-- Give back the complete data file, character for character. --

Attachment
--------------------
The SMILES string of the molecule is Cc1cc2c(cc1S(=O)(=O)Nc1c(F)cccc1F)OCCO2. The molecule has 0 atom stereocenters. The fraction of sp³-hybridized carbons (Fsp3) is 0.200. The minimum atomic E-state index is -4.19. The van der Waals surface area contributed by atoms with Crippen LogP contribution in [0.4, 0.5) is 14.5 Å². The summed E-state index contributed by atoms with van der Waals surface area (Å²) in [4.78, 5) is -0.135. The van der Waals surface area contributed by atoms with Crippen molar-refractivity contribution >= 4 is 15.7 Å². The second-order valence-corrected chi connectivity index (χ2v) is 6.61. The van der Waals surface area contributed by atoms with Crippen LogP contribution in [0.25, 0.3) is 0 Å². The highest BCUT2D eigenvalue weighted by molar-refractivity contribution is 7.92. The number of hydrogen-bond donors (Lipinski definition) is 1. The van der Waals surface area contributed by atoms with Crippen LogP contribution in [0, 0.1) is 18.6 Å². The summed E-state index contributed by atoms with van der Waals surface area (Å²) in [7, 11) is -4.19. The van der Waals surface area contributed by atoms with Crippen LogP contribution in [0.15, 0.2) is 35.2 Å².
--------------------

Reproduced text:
The SMILES string of the molecule is Cc1cc2c(cc1S(=O)(=O)Nc1c(F)cccc1F)OCCO2. The molecule has 0 atom stereocenters. The fraction of sp³-hybridized carbons (Fsp3) is 0.200. The minimum atomic E-state index is -4.19. The van der Waals surface area contributed by atoms with Crippen LogP contribution in [0.4, 0.5) is 14.5 Å². The summed E-state index contributed by atoms with van der Waals surface area (Å²) in [4.78, 5) is -0.135. The van der Waals surface area contributed by atoms with Crippen molar-refractivity contribution >= 4 is 15.7 Å². The second-order valence-corrected chi connectivity index (χ2v) is 6.61. The van der Waals surface area contributed by atoms with Crippen LogP contribution in [0.25, 0.3) is 0 Å². The highest BCUT2D eigenvalue weighted by molar-refractivity contribution is 7.92. The number of hydrogen-bond donors (Lipinski definition) is 1. The van der Waals surface area contributed by atoms with Crippen LogP contribution in [0, 0.1) is 18.6 Å². The summed E-state index contributed by atoms with van der Waals surface area (Å²) in [7, 11) is -4.19. The van der Waals surface area contributed by atoms with Crippen LogP contribution in [0.15, 0.2) is 35.2 Å².